True Detective 2.2: Night Finds You – Review

Welcome back to the heart of darkness, True Detectives. We’re back in Vinci, California, finally ready to dig deep into this season’s murder case and free of the glare of this acclaimed show’s return.

Quick recap: we left off last week with our three cops finally united. Dirty cop Ray Velcoro (Colin Farrell) was investigating Ben Caspere’s disappearance. Suspended CHP officer Paul Woodrugh (Taylor Kitsch) was dealing with suicidal tendencies and erectile dysfunction (fortunately not at the same time) when he discovered Caspere’s body, his eyes burnt out and his genitals blown off. Since the body was found in Ventura Country, it drew rebel cop Antigone “Ani” Bezzerides (Rachel McAdams). Meanwhile, Velcoro’s mob boss Frank Semyon (Vince Vaughn) was at his wit’s end with Caspere’s disappearance, whom he needed to help close a major highway construction deal that would let Frank go straight. And so we return to the dark world of creator/writer Nic Pizzolatto.

Vinci is almost comical in its role as the asshole of California. Director Justin Lin and Pizzolatto paint it as the cesspool of humanity, literal and figurative, with associated phrases every city wants like “toxic waste,” “high pollution,” and “sweatshop economics.”  Winding highways stretch ever-onward and chemical waste towers belch white smoke into the sky. Translation: this is not a nice place.

The show does a good job at setting up the intersecting interests at the heart of the investigation: Velcoro is ordered to partner with Bezzerides so he can keep the corrupt mayor and Frank in the know about Caspere’s killer. Bezzerides is told about the state’s investigation and how bent Ray really is. Paul is offered a detective shield if he acts as a state investigator for the State Attorney, who are coming after the corruption in Vinci will everything they have after Velcoro silenced the journalist last week.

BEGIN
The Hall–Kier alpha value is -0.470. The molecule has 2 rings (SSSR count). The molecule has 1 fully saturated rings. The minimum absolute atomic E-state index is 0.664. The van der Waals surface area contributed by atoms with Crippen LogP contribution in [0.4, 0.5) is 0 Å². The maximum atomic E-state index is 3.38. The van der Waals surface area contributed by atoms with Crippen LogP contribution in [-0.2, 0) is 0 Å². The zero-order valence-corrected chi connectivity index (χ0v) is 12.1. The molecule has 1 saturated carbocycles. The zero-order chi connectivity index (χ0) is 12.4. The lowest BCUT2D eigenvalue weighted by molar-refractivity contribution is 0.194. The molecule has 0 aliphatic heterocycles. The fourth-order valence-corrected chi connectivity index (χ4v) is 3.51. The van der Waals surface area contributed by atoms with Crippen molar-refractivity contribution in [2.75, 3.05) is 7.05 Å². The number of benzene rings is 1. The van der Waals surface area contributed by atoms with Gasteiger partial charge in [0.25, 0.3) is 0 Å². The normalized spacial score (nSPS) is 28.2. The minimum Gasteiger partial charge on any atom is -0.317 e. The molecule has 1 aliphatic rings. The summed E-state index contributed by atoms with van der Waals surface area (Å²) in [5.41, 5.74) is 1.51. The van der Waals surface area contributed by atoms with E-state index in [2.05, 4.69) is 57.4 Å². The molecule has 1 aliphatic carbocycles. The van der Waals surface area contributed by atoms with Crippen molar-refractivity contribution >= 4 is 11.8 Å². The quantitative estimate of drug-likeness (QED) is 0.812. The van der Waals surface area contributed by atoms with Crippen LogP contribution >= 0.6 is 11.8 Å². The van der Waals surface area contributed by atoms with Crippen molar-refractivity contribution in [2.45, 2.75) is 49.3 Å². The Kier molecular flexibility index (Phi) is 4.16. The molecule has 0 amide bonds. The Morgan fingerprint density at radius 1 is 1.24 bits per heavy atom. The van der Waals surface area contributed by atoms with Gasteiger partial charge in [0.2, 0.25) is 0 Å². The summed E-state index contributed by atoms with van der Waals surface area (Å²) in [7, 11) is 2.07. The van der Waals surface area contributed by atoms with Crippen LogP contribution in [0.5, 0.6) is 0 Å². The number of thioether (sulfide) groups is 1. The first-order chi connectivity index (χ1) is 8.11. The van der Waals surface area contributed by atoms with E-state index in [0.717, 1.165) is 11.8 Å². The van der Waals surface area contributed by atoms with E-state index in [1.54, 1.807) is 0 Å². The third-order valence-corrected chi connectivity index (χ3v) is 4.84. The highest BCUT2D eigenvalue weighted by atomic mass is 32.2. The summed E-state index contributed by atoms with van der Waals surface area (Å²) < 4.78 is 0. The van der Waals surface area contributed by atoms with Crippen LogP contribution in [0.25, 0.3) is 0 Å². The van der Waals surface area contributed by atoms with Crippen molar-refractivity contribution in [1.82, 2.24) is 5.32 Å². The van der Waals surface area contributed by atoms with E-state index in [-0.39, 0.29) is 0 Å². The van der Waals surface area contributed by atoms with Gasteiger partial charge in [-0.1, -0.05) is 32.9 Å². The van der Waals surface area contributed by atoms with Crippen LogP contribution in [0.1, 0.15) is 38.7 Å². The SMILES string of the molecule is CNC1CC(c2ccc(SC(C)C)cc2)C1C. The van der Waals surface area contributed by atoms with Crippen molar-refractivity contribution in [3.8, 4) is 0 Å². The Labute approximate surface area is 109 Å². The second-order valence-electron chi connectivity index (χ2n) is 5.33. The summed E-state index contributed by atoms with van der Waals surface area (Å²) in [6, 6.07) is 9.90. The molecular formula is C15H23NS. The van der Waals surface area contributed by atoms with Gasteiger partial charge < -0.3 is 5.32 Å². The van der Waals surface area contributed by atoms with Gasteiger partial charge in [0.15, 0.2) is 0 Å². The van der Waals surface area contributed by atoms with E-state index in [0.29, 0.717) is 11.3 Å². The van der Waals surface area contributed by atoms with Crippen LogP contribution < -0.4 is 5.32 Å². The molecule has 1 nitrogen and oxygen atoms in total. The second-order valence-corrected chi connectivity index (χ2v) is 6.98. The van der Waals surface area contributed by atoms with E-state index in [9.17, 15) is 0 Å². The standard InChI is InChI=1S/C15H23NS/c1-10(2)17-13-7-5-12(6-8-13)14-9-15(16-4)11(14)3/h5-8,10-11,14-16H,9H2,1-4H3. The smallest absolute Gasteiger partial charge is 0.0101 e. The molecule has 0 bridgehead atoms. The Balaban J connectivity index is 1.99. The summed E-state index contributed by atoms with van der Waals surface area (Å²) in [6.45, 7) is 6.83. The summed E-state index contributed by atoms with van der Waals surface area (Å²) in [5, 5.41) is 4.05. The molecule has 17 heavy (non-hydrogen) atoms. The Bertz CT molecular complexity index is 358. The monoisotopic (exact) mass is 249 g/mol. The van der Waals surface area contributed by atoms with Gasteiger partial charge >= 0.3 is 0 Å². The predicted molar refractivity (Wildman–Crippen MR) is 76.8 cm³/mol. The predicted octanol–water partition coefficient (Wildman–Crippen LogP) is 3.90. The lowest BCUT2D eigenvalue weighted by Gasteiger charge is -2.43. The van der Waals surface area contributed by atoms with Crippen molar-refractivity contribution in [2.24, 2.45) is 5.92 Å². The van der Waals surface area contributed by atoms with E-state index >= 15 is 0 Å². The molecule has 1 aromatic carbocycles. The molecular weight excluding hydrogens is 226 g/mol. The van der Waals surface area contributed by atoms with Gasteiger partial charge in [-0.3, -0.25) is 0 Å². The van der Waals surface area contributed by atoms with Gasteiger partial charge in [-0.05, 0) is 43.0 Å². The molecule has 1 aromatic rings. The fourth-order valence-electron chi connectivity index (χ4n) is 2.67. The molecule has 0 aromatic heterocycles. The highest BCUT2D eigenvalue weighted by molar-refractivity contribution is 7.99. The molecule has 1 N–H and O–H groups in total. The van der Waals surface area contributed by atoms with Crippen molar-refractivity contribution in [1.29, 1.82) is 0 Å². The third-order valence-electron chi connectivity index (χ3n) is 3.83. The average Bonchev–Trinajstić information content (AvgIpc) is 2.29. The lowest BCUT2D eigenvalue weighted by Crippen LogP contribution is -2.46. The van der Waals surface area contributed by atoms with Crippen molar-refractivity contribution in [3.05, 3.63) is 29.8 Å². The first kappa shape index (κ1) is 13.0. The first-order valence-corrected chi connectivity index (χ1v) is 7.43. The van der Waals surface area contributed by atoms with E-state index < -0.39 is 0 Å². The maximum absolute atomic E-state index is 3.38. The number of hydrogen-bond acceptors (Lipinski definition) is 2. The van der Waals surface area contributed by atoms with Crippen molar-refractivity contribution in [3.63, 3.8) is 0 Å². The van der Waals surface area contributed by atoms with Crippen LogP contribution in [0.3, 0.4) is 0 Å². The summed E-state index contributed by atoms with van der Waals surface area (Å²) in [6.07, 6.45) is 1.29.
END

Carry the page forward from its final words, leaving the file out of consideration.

Meanwhile, we find out Frank not only went all-in on his deal with Caspere, but Caspere didn’t even follow through. Frank is out $5 million; his life savings. He’s leveraged to the hilt. Vaughn is given a Rust Cohle-esque monologue about his abusive, drunken father locking him in the basement for days on end and how it relates to a water stain on his ceiling. McConaughey might’ve made the stylized dialogue sing, as he did in Season 1, but Vaughn can’t seem to find the rhythm or cadence that Pizzolatto’s writing requires. It doesn’t help that Lin pushes in on his face with increasing closeness, offering little to no reprieve for the actor outside of establishing shots of his sterile home.

The perpetually-drunk mayor of Vinci played Ritchie Coster remains my favorite character and he has a better time selling words that nobody would ever say “Children are disappointments. Remain unfettered.” For some reason it works better coming out of a boozer’s mouth.

On the other hand, the best scene of the episode had the worst dialogue. Velcoro and Bezzerides share a back and forth in the car reminiscent of the classic Season 1 scenes that played McConaughey and Harrelson off of one another. A lot of it was good stuff, allowing the characters to finally play off of one another instead of dwell in their own separate, miserable corners. McAdams almost cracks a smile when Farrell mentions trying an e-cigarette was like “sucking a robot’s dick.” But we all know smiling is not permitted in True Detective.

That said, this exchange had me laughing.

Velcoro: You know the expression, “like flies to honey?”

Bezzerides: The fuck do I want with a bunch of flies?

Velcoro: Well, if you don’t have flies, you can’t fly-fish.

He’s ostensibly talking about Woodrugh finding the prostitutes that Caspere frequented but come on. It’s like a parody of hardboiled dialogue. Speaking of parodies, Ani must feel like she’s living in one because she runs into the third person in these first two episodes that wants to remind her about her past and who she is. I get it, story, time, pacing all that, but it sticks out like a sore thumb.